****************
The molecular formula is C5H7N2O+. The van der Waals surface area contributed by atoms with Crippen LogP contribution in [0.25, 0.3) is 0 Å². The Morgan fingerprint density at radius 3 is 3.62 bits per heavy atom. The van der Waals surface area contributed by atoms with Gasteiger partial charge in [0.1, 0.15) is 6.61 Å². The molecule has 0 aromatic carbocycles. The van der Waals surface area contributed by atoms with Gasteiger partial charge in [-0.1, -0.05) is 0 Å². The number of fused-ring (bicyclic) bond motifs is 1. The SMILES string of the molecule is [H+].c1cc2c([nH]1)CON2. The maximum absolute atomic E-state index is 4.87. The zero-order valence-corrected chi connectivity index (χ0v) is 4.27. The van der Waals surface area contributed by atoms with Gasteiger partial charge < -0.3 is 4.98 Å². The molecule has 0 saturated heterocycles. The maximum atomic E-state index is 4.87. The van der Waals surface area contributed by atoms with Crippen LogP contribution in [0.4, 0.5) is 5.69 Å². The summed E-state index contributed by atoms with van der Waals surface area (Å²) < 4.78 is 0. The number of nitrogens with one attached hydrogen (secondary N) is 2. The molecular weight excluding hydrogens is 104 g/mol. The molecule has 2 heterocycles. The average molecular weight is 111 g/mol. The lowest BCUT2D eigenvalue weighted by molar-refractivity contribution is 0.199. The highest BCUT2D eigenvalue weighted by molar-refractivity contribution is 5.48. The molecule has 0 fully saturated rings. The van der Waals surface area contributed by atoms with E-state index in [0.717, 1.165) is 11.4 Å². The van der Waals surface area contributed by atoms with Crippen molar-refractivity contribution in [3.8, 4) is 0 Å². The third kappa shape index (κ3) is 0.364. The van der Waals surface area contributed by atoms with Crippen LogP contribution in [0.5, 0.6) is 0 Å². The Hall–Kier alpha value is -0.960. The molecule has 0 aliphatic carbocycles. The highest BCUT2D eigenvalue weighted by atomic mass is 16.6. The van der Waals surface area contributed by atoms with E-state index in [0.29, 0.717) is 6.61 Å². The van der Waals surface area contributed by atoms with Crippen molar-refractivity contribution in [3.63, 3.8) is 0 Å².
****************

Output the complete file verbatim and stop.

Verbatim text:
The molecular formula is C5H7N2O+. The van der Waals surface area contributed by atoms with Crippen LogP contribution in [0.25, 0.3) is 0 Å². The Morgan fingerprint density at radius 3 is 3.62 bits per heavy atom. The van der Waals surface area contributed by atoms with Gasteiger partial charge in [0.1, 0.15) is 6.61 Å². The molecule has 0 aromatic carbocycles. The van der Waals surface area contributed by atoms with Gasteiger partial charge in [-0.1, -0.05) is 0 Å². The number of fused-ring (bicyclic) bond motifs is 1. The SMILES string of the molecule is [H+].c1cc2c([nH]1)CON2. The maximum absolute atomic E-state index is 4.87. The zero-order valence-corrected chi connectivity index (χ0v) is 4.27. The van der Waals surface area contributed by atoms with Gasteiger partial charge < -0.3 is 4.98 Å². The molecule has 0 saturated heterocycles. The maximum atomic E-state index is 4.87. The van der Waals surface area contributed by atoms with Crippen LogP contribution in [0.4, 0.5) is 5.69 Å². The summed E-state index contributed by atoms with van der Waals surface area (Å²) < 4.78 is 0. The number of nitrogens with one attached hydrogen (secondary N) is 2. The molecular weight excluding hydrogens is 104 g/mol. The molecule has 2 heterocycles. The average molecular weight is 111 g/mol. The lowest BCUT2D eigenvalue weighted by molar-refractivity contribution is 0.199. The highest BCUT2D eigenvalue weighted by molar-refractivity contribution is 5.48. The molecule has 0 fully saturated rings. The van der Waals surface area contributed by atoms with E-state index in [0.717, 1.165) is 11.4 Å². The van der Waals surface area contributed by atoms with Crippen molar-refractivity contribution in [3.8, 4) is 0 Å². The third kappa shape index (κ3) is 0.364. The van der Waals surface area contributed by atoms with Crippen LogP contribution in [0.5, 0.6) is 0 Å². The Hall–Kier alpha value is -0.960. The molecule has 0 aliphatic carbocycles. The highest BCUT2D eigenvalue weighted by atomic mass is 16.6. The van der Waals surface area contributed by atoms with E-state index in [0.29, 0.717) is 6.61 Å². The van der Waals surface area contributed by atoms with Crippen molar-refractivity contribution in [3.63, 3.8) is 0 Å².